Holding it together when you’d rather fall apart
Or, closer to home, it was like the time his mother concentrated so hard on learning to tap dance in three weeks that she forgot her lines and goofed up the first act of the play for the entire cast.
For Big Guy, his gaffe on his path to an orange belt was a minor setback. He earned the belt a week and a half later.
But in those 10 days, a 6-year-old demonstrated courage and concentration uncommon in those 10 times his age. He showed the heart of a lion beating in his tiny little chest. I'd like to claim that it was all due to brilliant parenting, but that's simply not the case. Big Guy came up with it all on his own, persevering in a situation that we'd never gameplanned, one that I'd never even thought to discuss with him.
It began two weeks ago, on belt-test day. Big Guy had practiced diligently for weeks, concentrating mainly on a form called Chon-Ji. It was his first form, and its 19 steps continued to torture him two days before the test. "This is the hardest thing I've had to learn in my life," Big Guy said later.
"Keep practicing," sensei said at the end of that class. "You're getting much better."
Chon-Ji means "Heaven and Earth," and that's what Big Guy moved to learn it. By test day, it was halting, but he could do it. Even though he knew that earning the belt was a long shot, he wanted to test anyway because Boots was.
"Is he going to test?" a senpai whispered as Big Guy changed from his baseball gear to his karate uniform. "He doesn't know his form."
"He thinks he can do it now," I said. Yes, I know he's probably not ready, I thought. But if he's determined to learn this lesson, I really don't think I should stop him.
The second time through, he nailed the form he hadn't known just two days earlier. He earned his third stripe. Now it was time to test for the belt.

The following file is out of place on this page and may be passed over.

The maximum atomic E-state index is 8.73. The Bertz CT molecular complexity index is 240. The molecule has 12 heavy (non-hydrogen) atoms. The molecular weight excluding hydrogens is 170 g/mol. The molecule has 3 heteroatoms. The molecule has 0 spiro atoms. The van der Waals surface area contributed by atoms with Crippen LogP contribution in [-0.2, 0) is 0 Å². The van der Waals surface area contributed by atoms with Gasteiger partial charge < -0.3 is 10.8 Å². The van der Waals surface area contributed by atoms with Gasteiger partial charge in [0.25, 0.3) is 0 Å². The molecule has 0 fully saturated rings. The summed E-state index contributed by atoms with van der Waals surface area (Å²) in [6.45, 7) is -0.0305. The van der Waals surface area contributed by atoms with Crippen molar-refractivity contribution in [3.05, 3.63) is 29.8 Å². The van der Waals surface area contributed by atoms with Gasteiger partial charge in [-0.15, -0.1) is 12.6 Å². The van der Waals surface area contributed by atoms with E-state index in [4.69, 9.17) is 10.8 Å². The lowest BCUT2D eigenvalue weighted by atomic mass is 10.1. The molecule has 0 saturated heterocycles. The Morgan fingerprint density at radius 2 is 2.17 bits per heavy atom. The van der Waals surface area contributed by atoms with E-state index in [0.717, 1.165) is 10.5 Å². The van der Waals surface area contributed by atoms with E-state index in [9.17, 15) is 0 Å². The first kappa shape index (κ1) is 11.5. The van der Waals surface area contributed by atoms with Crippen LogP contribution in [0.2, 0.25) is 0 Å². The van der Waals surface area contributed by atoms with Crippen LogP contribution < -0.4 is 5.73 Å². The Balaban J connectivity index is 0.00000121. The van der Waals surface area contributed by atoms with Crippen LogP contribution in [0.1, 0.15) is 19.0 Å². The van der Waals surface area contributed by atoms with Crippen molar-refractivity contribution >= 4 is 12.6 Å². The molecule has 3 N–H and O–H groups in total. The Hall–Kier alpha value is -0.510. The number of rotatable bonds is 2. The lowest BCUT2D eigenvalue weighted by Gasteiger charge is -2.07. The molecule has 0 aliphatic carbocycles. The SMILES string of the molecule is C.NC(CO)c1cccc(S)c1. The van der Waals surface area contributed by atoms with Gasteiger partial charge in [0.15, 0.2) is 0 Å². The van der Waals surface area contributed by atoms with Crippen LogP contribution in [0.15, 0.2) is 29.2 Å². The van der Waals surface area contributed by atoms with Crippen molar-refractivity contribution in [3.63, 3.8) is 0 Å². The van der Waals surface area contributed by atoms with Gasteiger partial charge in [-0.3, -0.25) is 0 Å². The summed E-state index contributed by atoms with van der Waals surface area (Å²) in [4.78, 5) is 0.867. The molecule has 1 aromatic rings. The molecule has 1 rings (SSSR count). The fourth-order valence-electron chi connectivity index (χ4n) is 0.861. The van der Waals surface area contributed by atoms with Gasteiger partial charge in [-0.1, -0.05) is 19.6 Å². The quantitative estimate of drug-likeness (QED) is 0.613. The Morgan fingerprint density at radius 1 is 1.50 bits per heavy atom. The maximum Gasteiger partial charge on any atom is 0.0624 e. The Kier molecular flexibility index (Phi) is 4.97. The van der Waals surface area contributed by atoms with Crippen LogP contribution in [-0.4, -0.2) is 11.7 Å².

Maybe it was a letdown from having moved Heaven and Earth, or maybe the brain can hold only so much information without pushing aside something else. When it came time to demonstrate his combinations - three simple moves involving no more than three punches and kicks each - all knowledge of how to do them flew out of his head.
At the end of the test, sensei said she'd call Sunday if students hadn't earned their belts and explain what they needed to do to proceed.
"Do you think she'll call?" Big Guy asked. "I bet she will. I bet she'll call about Boots."
"I don't know. How do you think you did?"
"I did OK on the form. But I think I goofed some on the combinations."
When sensai called Sunday, that was pretty much her message. She said she'd have an assistant go over the combinations with him the next day and test him again. He buried his head in his arms and cried.
Big Guy was steely-eyed focus as he worked with a senpai before class. After the session ended, he again went before sensai to try the combinations. Boots distracted me, and I didn't see the outcome. By the time I'd quelled the riot, it was time for Big Guy's class to officially begin.
When Big Guy's class ended, he rushed toward me, chest heaving and tears flowing. "Momma, I didn't get it. I didn't get my orange belt."
And I was stunned, not so much that he didn't earn the belt but that he had held immense disappointment inside him for the entire class. For 50 minutes, he punched, kicked and blocked without letting on. Only when class ended did he let it all out.
Brilliant parenting? No. You can't teach this stuff. You can coach a kid to carry on after disappointment, and you can tell them to keep trying because there will be other chances. But you can't teach that kind of grace under extreme emotional pressure.
A few minutes later, after Big Guy's tears were over, the senpai he'd been working with put his arm around Big Guy's tiny shoulders, took him to a corner of the mat and went over the combinations again. The same scene was repeated for the next few classes, with Chon-Ji refreshers as well.
This week, Big Guy earned his orange belt. His punches were sharper and his kicks were crisper as a result of the extra work.
His heart? As huge as ever.
"I just had to let all my crying out and keep practicing," he said.
Copyright 2010 Debra Legg. All rights reserved.